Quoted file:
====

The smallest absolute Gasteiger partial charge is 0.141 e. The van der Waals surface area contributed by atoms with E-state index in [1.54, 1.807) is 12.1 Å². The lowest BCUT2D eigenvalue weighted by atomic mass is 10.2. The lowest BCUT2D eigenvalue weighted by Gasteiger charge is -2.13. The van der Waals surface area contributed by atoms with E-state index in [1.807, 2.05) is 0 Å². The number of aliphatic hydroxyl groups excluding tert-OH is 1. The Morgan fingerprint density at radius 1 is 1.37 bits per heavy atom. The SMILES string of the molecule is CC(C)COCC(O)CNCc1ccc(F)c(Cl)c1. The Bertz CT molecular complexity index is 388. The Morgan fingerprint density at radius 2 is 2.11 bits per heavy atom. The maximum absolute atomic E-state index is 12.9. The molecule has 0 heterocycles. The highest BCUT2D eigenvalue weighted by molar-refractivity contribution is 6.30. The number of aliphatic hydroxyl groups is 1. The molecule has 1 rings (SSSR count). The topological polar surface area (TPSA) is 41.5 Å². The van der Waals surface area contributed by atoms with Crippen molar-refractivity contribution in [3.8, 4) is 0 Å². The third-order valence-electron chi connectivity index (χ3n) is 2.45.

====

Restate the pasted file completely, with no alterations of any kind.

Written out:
The smallest absolute Gasteiger partial charge is 0.141 e. The van der Waals surface area contributed by atoms with E-state index in [1.54, 1.807) is 12.1 Å². The lowest BCUT2D eigenvalue weighted by atomic mass is 10.2. The lowest BCUT2D eigenvalue weighted by Gasteiger charge is -2.13. The van der Waals surface area contributed by atoms with E-state index in [1.807, 2.05) is 0 Å². The number of aliphatic hydroxyl groups excluding tert-OH is 1. The Morgan fingerprint density at radius 1 is 1.37 bits per heavy atom. The SMILES string of the molecule is CC(C)COCC(O)CNCc1ccc(F)c(Cl)c1. The Bertz CT molecular complexity index is 388. The Morgan fingerprint density at radius 2 is 2.11 bits per heavy atom. The maximum absolute atomic E-state index is 12.9. The molecule has 0 heterocycles. The highest BCUT2D eigenvalue weighted by molar-refractivity contribution is 6.30. The number of aliphatic hydroxyl groups is 1. The molecule has 1 rings (SSSR count). The topological polar surface area (TPSA) is 41.5 Å². The van der Waals surface area contributed by atoms with Crippen molar-refractivity contribution in [3.8, 4) is 0 Å². The third-order valence-electron chi connectivity index (χ3n) is 2.45.